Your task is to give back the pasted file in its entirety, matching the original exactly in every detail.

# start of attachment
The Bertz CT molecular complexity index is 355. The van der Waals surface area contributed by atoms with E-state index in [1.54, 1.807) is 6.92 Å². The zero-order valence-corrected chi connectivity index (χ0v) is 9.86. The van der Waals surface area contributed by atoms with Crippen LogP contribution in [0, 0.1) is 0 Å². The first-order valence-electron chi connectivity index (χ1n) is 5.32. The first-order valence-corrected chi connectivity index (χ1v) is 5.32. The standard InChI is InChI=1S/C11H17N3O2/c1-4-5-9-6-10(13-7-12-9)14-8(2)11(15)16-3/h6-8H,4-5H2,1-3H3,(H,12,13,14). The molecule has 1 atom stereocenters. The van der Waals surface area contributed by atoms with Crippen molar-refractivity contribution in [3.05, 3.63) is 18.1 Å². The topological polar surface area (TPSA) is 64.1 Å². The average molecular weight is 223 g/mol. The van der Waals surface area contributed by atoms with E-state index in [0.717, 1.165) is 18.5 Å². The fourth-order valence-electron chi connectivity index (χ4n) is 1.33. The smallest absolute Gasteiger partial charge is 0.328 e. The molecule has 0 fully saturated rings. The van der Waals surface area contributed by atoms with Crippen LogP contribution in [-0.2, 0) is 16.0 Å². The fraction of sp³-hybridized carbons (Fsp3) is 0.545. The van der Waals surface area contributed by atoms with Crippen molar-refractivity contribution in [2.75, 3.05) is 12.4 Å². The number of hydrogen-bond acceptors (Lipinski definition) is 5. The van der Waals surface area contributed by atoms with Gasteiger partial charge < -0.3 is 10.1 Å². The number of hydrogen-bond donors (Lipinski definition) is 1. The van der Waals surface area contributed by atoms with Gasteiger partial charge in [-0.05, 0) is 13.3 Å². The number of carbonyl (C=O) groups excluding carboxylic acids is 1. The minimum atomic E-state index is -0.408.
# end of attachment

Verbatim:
The Bertz CT molecular complexity index is 355. The van der Waals surface area contributed by atoms with E-state index in [1.54, 1.807) is 6.92 Å². The zero-order valence-corrected chi connectivity index (χ0v) is 9.86. The van der Waals surface area contributed by atoms with Crippen LogP contribution in [0, 0.1) is 0 Å². The first-order valence-electron chi connectivity index (χ1n) is 5.32. The first-order valence-corrected chi connectivity index (χ1v) is 5.32. The standard InChI is InChI=1S/C11H17N3O2/c1-4-5-9-6-10(13-7-12-9)14-8(2)11(15)16-3/h6-8H,4-5H2,1-3H3,(H,12,13,14). The molecule has 1 atom stereocenters. The van der Waals surface area contributed by atoms with Crippen molar-refractivity contribution in [3.05, 3.63) is 18.1 Å². The topological polar surface area (TPSA) is 64.1 Å². The average molecular weight is 223 g/mol. The van der Waals surface area contributed by atoms with E-state index in [0.717, 1.165) is 18.5 Å². The fourth-order valence-electron chi connectivity index (χ4n) is 1.33. The smallest absolute Gasteiger partial charge is 0.328 e. The molecule has 0 fully saturated rings. The van der Waals surface area contributed by atoms with Crippen LogP contribution in [-0.2, 0) is 16.0 Å². The fraction of sp³-hybridized carbons (Fsp3) is 0.545. The van der Waals surface area contributed by atoms with Crippen molar-refractivity contribution in [2.75, 3.05) is 12.4 Å². The number of hydrogen-bond acceptors (Lipinski definition) is 5. The van der Waals surface area contributed by atoms with Gasteiger partial charge < -0.3 is 10.1 Å². The number of hydrogen-bond donors (Lipinski definition) is 1. The van der Waals surface area contributed by atoms with Gasteiger partial charge in [-0.05, 0) is 13.3 Å². The number of carbonyl (C=O) groups excluding carboxylic acids is 1. The minimum atomic E-state index is -0.408.